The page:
You may recall the comet Shoemaker-Levy 9 that broke up into 23 pieces and struck Jupiter in 1994, visibly roiling its atmosphere for months. Most people understand today that an asteroid about the size of Manhattan struck the Earth 65 million years ago, ringing the whole planet like a bell, spraying North America with white-hot ejecta, opening up a chain of volcanos half a world away, burning every tree on the planet, and killing off the dinosaurs and other species, making way for mammals and birds to reach their full potential. Another such event, 140 million years earlier, had killed off even more species. All in all, it's thought that Earth has suffered about a dozen of these "extinction-level events" and quite a number of lesser ones, as well.

Statistically, we are several million years overdue for another extinction-level event, a serious grownup danger that, of all the species that ever evolved here, humanity is uniquely capable of preventing. Although it will require titanic effort, it will bring other rewards, beyond the "mere" continued survival of the human race and the planet we live on, very possibly beyond our present ability to imagine.

Hint: there is more gold to be found in a single asteroid a mile in diameter than has ever been mined in the last ten thousand years on Earth. And gold is the very least of the treasures we will find Out There. The greatest treasure is a chance to reboot the history of our species.

So why do we continue all this mud-wrestling with Barack Obama, Nancy Pelosi, Harry Reid, Henry Waxman, Barny Frank, their commie-care scam, and a thousand other lethally mundane issues, when we could really be saving the Earth, and reaching for the stars with the same effort?

A clue might be found in a fairly lame attempt made a couple years ago to discount the danger of any future asteroid incident. The claim was made that new statistical analyses had determined that the danger was exaggerated, and that we could all just go back to sleep ... back to sleep ... back to sleep ... I never saw the statistics, myself (I don't know if they were ever offered) but I could see what was going on. If people suddenly got worried about a real danger, they would be that much harder to enlist in completely phony and unnecessary campaigns like those associated with global warming, acid rain, ozone depletion, and those ever-popular A-rab terrorists hiding under every bed.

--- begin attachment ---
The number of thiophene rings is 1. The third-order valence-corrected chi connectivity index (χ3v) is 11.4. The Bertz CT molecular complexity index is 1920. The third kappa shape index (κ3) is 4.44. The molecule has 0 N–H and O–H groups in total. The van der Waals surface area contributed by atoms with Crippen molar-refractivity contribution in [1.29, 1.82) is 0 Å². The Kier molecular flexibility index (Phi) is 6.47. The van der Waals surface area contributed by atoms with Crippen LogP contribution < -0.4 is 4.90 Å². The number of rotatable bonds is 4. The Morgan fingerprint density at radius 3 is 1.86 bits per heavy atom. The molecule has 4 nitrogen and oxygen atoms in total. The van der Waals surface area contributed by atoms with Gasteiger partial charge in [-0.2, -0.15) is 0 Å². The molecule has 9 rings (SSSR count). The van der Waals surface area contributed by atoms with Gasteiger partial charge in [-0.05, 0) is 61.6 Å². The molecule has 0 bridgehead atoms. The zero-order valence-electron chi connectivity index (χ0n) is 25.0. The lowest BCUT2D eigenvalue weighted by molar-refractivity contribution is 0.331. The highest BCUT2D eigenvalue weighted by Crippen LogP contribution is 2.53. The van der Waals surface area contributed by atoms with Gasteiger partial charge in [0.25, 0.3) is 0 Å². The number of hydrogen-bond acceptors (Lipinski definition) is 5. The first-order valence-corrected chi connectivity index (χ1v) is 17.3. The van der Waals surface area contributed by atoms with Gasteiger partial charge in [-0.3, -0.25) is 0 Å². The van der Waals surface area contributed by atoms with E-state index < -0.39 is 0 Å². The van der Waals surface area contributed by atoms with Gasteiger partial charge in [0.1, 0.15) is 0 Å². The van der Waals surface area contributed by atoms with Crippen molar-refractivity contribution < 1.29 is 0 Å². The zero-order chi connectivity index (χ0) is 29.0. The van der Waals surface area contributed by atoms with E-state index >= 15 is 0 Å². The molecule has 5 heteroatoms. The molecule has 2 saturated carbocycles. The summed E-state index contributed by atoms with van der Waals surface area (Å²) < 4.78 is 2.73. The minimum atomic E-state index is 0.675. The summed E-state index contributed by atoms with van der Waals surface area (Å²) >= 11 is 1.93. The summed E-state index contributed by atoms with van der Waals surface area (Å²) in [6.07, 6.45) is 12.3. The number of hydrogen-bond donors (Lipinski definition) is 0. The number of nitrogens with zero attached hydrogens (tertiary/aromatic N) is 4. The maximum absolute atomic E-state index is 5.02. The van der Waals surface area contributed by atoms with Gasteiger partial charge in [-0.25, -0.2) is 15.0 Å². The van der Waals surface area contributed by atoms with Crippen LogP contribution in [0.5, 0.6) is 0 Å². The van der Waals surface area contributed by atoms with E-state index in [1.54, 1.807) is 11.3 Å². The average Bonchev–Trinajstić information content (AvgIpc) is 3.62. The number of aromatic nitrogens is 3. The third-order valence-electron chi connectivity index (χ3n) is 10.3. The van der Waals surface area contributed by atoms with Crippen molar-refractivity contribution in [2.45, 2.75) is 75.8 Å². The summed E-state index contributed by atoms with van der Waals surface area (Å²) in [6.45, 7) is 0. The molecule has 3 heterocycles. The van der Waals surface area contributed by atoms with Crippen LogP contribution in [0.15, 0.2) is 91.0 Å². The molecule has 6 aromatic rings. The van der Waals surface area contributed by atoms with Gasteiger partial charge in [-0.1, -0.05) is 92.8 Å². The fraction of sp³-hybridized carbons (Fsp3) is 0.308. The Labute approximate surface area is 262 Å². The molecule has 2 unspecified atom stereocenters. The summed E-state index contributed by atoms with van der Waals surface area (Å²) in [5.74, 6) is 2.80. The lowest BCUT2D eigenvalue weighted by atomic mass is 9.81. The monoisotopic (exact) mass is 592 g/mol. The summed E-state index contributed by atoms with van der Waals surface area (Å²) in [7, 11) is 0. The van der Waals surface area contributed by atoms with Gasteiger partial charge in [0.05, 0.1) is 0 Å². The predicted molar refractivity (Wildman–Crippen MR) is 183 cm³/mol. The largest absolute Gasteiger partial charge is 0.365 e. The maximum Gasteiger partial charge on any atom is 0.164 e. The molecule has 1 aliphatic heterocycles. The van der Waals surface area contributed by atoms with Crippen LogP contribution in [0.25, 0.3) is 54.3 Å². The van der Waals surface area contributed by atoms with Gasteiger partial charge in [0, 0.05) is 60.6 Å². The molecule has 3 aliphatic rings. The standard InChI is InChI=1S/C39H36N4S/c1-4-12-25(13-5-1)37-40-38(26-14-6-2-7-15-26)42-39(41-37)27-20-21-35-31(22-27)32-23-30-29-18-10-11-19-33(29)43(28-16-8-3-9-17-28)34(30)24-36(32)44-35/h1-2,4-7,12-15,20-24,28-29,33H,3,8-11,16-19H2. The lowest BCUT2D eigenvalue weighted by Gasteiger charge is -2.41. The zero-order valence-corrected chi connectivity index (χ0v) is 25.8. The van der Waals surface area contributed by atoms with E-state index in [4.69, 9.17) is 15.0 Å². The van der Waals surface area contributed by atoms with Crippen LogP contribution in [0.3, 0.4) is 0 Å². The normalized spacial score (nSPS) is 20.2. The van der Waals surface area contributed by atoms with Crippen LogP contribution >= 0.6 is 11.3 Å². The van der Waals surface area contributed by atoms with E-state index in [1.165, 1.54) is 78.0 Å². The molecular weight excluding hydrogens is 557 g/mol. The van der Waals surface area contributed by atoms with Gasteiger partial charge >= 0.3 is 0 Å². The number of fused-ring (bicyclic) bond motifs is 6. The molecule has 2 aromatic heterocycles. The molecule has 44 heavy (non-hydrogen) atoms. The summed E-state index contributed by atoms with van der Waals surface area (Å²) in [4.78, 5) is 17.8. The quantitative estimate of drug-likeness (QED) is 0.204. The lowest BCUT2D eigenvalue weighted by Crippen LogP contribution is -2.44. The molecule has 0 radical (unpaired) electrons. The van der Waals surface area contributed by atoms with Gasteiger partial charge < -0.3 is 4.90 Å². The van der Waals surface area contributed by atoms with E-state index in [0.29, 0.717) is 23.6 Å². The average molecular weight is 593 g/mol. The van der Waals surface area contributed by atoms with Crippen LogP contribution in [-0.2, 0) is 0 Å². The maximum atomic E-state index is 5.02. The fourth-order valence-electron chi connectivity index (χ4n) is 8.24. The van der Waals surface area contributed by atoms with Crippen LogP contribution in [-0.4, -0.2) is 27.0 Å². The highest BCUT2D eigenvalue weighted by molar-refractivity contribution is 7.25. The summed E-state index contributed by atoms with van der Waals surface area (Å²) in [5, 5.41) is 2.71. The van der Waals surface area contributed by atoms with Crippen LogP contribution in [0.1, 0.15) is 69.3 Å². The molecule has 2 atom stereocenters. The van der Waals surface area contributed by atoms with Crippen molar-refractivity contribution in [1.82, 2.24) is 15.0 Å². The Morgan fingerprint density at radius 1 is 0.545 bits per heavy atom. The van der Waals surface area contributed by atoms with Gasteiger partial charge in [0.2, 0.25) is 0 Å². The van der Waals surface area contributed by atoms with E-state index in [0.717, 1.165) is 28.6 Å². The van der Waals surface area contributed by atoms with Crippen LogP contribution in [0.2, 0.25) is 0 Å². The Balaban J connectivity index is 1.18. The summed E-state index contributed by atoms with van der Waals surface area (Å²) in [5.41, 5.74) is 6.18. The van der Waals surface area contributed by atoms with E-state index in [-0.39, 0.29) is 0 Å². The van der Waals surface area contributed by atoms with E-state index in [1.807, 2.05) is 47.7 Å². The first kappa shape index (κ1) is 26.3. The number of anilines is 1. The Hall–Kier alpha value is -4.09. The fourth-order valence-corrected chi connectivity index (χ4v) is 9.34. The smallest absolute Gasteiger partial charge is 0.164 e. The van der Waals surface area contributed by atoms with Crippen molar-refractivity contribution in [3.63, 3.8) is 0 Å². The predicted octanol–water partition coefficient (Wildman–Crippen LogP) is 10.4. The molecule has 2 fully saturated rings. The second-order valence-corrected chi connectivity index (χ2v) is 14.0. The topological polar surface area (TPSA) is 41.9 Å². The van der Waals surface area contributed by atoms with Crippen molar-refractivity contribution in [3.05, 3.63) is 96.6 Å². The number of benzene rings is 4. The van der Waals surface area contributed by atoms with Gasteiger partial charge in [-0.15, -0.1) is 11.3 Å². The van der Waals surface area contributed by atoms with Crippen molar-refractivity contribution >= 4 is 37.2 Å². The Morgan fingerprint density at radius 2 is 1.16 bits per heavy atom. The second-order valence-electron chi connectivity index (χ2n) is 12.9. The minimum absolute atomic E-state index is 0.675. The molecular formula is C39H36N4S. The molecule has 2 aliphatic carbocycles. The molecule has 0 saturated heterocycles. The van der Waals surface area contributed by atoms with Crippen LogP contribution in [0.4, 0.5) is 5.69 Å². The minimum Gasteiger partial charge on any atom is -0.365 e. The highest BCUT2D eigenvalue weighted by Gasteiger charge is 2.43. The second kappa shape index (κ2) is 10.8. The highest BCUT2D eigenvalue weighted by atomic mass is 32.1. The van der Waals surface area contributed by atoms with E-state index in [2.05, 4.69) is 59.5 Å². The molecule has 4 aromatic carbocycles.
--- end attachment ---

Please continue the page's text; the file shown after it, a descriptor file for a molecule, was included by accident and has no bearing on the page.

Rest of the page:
Freeman Dyson once said that if we can make it to the asteroids, the IRS will never be able to find us. Make no mistake, that rogue's gallery of collectivists and cannibals I listed above are perfectly willing to see the human race wiped out in a preventable calamity than risk losing control of us among the tumbling rocks of the Solar System.

Environmentalism is not a real body of scientific knowledge like evolution, relativity, or quantum theory, it is a religion. Religions (like it or not) are born of shame and fear. Most of the bonnet-bee beliefs plaguing us today arise from disappointment and self-loathing. (Gun control is more a matter of projection than protection.) That's one reason why the job of asteroid detection and disposal must never be left to government, which, either through incompetence or malice, is as likely to divert an asteroid into the Earth's path as away from it.

Evil, stupid, or insane?

Or none of the above?

Your choice.

Four-time Prometheus Award-winner L. Neil Smith has been called one of the world's foremost authorities on the ethics of self-defense. He is the author of more than 25 books, including The American Zone, Forge of the Elders, Pallas, The Probability Broach, Hope (with Aaron Zelman), and his collected articles and speeches, Lever Action, all of which may be purchased through his website "The Webley Page" at

Ceres, an exciting sequel to Neil's 1993 Ngu family novel Pallas is currently running as a free weekly serial at

Neil is presently at work on Ares, the middle volume of the epic Ngu Family Cycle, and on Where We Stand: Libertarian Policy in a Time of Crisis with his daughter, Rylla.

See stunning full-color graphic-novelizations of The Probability Broach and Roswell, Texas which feature the art of Scott Bieser at Dead-tree versions may be had through the publisher, or at where you will also find Phoenix Pick editions of some of Neil's earlier novels. Links to Neil's books at are on his website